Heluta, 12 the father of the katcinas, and Nyenyega, 13 contested as to which should marry Yellow Woman. 14 Yellow Woman "ground" at the dance (i. e., she rubbed the notched stick with the deer's scapula, resting it on an inverted dried pumpkin). Heluta and Nyenyega watched her all the, time, and they thought she was very beautiful. They fell to fighting for her. They fought and fought. The koshare said, "What is the use of fighting for Yellow Woman? Go out hunting, both of you, and whoever kills a deer without wounding it shall marry her." Next day Heluta and Nyenyega went out to hunt. Yellow Woman said, "Whoever kills a deer with out a wound and brings it to me first, I shall marry him." Heluta did not find a deer, but Nyenyega killed his and brought it in unskinned without a wound. So Nyenyega married Yellow Woman.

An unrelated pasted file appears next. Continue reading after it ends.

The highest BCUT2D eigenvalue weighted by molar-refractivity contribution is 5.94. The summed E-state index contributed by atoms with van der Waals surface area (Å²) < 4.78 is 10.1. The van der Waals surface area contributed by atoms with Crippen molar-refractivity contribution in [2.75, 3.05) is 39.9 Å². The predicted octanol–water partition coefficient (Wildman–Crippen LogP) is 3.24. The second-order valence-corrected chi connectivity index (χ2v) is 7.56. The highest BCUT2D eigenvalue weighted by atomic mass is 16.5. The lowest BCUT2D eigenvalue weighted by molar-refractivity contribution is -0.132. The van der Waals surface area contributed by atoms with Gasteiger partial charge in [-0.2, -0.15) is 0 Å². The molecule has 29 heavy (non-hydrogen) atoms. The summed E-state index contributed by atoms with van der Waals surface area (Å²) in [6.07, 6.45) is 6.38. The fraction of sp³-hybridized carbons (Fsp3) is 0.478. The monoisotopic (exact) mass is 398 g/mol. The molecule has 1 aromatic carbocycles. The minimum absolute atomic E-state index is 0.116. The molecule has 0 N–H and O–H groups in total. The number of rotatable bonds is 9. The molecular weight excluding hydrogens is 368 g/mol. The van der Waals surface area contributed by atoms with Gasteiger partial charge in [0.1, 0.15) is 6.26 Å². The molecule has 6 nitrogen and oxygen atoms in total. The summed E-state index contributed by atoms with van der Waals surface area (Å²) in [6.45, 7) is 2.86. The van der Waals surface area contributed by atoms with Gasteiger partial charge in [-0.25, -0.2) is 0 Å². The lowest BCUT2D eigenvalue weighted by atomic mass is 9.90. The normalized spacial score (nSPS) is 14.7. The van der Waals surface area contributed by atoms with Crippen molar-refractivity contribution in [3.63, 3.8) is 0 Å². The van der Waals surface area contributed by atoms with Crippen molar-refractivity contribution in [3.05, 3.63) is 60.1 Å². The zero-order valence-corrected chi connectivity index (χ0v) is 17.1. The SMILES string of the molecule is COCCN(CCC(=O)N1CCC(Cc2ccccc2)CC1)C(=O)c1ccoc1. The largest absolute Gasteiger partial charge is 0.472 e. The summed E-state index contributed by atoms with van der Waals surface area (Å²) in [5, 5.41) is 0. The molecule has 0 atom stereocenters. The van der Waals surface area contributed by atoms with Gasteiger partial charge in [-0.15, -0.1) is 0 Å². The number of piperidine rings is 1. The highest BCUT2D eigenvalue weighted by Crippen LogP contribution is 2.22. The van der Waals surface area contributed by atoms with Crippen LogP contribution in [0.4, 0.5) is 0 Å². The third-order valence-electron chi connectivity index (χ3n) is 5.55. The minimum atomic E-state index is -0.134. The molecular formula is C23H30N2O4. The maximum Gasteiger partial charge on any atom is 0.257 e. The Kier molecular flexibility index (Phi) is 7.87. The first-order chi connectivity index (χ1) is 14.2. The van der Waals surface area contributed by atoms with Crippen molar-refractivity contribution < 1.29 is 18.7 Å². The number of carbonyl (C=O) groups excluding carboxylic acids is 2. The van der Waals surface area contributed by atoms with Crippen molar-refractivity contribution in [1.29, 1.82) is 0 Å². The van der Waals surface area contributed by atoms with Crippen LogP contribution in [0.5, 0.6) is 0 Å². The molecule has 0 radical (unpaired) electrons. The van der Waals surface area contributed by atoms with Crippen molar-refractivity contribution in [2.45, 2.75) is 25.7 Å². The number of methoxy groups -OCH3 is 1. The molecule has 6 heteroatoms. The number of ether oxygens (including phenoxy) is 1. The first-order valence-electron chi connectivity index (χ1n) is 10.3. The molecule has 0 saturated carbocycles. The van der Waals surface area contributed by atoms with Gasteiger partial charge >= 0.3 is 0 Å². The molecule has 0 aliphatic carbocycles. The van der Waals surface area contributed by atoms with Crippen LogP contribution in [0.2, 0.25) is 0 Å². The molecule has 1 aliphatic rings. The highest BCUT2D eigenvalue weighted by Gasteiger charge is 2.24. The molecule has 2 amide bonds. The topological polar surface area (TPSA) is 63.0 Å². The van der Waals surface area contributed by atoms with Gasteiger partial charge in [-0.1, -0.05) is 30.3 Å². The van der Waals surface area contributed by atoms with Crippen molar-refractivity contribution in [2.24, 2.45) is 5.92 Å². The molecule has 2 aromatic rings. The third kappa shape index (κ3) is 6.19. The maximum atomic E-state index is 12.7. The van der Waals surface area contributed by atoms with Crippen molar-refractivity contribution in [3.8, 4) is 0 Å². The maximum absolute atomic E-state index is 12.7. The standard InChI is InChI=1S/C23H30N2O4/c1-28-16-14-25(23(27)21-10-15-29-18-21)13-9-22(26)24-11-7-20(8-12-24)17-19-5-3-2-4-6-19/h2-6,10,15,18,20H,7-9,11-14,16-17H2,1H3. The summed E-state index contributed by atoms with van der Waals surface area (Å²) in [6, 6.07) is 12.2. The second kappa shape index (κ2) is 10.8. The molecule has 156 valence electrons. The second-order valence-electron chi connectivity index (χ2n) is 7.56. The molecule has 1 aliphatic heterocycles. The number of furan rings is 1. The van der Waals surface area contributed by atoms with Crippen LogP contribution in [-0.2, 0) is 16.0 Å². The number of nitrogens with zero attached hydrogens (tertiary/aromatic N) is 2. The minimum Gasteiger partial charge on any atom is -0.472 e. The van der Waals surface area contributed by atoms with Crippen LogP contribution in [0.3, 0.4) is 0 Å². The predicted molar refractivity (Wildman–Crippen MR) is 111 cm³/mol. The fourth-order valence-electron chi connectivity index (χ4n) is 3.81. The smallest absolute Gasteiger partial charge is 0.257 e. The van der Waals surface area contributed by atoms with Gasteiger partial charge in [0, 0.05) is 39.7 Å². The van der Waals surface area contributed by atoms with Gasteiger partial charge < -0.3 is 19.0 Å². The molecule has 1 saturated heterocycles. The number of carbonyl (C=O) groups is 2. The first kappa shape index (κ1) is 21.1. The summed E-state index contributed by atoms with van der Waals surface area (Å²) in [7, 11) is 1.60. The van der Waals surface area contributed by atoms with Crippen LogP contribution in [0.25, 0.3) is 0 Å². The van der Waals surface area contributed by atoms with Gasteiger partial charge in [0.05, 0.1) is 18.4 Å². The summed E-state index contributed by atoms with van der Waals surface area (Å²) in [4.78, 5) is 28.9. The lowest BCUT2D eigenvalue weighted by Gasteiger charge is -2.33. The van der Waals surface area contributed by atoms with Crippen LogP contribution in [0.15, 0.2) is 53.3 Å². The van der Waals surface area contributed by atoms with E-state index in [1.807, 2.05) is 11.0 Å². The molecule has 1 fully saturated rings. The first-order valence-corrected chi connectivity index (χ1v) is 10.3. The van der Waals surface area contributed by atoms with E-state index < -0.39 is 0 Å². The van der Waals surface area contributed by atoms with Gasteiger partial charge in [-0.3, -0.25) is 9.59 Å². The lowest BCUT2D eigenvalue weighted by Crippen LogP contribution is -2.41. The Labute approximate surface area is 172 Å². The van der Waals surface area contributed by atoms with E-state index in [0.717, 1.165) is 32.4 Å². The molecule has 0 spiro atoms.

9:5 Informant 2. Notes, p. 207.
9:12 Heluta is often equated with Ganadjani. See pp. 60-62, 251. He comes in first in any line of masked dancers. His mask is black with white zigzag stripes and he wears a buckskin, and spruce around his neck.
9:13 Nyenyega is father of the curdzi and is considered one of the most beautiful of the katcinas. He wears a white shirt and a whole buckskin. His mask is green, with two lines slanting downward and outward on the forehead. He wears downy feathers on the top of the head and carries thin switches.
9:14 Yellow Woman is the stock female katcina, as she is the stock heroine of folklore. Her mask is green and she wears her hair done in the large characteristic knobs at the Hopi of the unmarried maiden. She wears as a dress the embroidered ceremonial blanket and an all-white manta over her shoulders.